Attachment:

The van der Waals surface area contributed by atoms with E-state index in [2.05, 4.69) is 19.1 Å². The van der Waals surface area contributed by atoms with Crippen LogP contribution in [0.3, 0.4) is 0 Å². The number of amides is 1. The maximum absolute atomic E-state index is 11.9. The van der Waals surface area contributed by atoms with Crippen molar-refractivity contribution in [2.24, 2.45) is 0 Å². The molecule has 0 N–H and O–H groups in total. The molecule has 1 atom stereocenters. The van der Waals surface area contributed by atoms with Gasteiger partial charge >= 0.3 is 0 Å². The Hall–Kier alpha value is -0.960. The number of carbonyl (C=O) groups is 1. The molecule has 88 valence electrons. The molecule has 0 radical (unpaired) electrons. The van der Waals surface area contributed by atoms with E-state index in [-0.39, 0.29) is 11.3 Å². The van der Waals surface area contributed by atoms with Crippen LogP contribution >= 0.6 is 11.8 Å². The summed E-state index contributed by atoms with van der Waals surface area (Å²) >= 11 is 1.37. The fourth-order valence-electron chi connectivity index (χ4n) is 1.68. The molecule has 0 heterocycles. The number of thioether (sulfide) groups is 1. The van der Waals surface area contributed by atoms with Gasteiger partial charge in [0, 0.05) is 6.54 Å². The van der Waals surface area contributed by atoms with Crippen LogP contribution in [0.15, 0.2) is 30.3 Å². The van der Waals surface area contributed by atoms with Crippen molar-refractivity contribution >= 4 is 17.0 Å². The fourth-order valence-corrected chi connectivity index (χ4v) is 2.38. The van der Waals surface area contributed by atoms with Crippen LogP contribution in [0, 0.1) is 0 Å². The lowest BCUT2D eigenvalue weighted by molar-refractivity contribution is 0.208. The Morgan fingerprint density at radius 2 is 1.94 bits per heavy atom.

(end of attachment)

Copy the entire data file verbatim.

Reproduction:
The van der Waals surface area contributed by atoms with E-state index in [2.05, 4.69) is 19.1 Å². The van der Waals surface area contributed by atoms with Crippen LogP contribution in [0.3, 0.4) is 0 Å². The number of amides is 1. The maximum absolute atomic E-state index is 11.9. The van der Waals surface area contributed by atoms with Crippen molar-refractivity contribution in [2.24, 2.45) is 0 Å². The molecule has 0 N–H and O–H groups in total. The molecule has 1 atom stereocenters. The van der Waals surface area contributed by atoms with Gasteiger partial charge >= 0.3 is 0 Å². The Hall–Kier alpha value is -0.960. The number of carbonyl (C=O) groups is 1. The molecule has 88 valence electrons. The molecule has 0 radical (unpaired) electrons. The van der Waals surface area contributed by atoms with E-state index in [-0.39, 0.29) is 11.3 Å². The van der Waals surface area contributed by atoms with Crippen LogP contribution >= 0.6 is 11.8 Å². The summed E-state index contributed by atoms with van der Waals surface area (Å²) >= 11 is 1.37. The fourth-order valence-electron chi connectivity index (χ4n) is 1.68. The molecule has 0 heterocycles. The number of thioether (sulfide) groups is 1. The van der Waals surface area contributed by atoms with Gasteiger partial charge in [0, 0.05) is 6.54 Å². The van der Waals surface area contributed by atoms with Crippen LogP contribution in [0.15, 0.2) is 30.3 Å². The van der Waals surface area contributed by atoms with Crippen molar-refractivity contribution >= 4 is 17.0 Å². The fourth-order valence-corrected chi connectivity index (χ4v) is 2.38. The van der Waals surface area contributed by atoms with Crippen LogP contribution in [0, 0.1) is 0 Å². The lowest BCUT2D eigenvalue weighted by molar-refractivity contribution is 0.208. The Morgan fingerprint density at radius 2 is 1.94 bits per heavy atom.